As a parent and a speech-language pathologist, I know how important home practice is, and how nearly impossible it can be to find time in a busy schedule to do it. But, recent results from the American Speech Language Hearing Association National Outcomes Study found better gains in kids who completed at least part of a home practice program. The challenge lies in making home practice fun for kids and low stress for parents. No one wins when attempting speech homework ends in a power struggle. Luckily, research has backed up the benefits of distributed practice, which means that practicing for shorter amounts of time across a number of sessions is beneficial for speech learning.
What Makes Good Speech Home Practice?
How does this translate into home practice? Don’t feel a burden to try and do a full 30 or 60 minutes of home practice. By working in small batches, kids get distributed practice opportunities over time. Read on for a few more ideas for how to make home practice successful.
- Home practice should be easy for kids. Your therapist should recommend activities that your child is nearly 100% able to do. This way, they aren’t practicing old habits.
- Think of reminders for distributed practice. Maybe it’s a sign on the refrigerator and every time the child goes into the kitchen with you, they do five repetitions of their target.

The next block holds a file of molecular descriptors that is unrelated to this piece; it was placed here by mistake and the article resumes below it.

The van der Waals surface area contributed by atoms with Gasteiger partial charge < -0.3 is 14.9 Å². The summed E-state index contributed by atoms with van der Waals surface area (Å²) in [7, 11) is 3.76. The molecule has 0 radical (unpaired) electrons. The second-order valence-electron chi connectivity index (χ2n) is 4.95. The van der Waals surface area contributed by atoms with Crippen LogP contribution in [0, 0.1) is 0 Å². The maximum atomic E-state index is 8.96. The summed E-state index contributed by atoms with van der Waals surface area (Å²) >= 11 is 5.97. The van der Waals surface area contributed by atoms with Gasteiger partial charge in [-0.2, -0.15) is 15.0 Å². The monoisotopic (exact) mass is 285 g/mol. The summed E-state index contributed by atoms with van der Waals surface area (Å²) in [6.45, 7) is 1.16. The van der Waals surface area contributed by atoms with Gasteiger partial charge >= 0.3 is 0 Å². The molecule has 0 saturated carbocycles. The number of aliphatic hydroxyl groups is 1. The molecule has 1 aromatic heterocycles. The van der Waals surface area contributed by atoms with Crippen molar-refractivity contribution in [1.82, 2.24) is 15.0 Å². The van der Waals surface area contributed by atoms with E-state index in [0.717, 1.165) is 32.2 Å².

- Think through the best time and place for speech homework. Is it driving to swimming practice on Tuesdays and ballet on Fridays? Every night after brushing teeth? Talk through your schedule with your speech therapist to help identify a good way to build speech into already busy routines.
Using Verboso for Better Speech Home Practice
We’ve created our speech therapy games as a way to provide practice opportunities at home. Speech practice gets embedded in a video game for less grumbling about boring speech homework. Keeping kids motivated and engaged makes getting the needed repetition in easier. The more kids practice, the easier is becomes to make their target sounds.
Strand, E. A. (1995, May). Treatment of motor speech disorders in children. In Seminars in Speech and Language (Vol. 16, No. 02, pp. 126-139). © 1995 by Thieme Medical Publishers, Inc..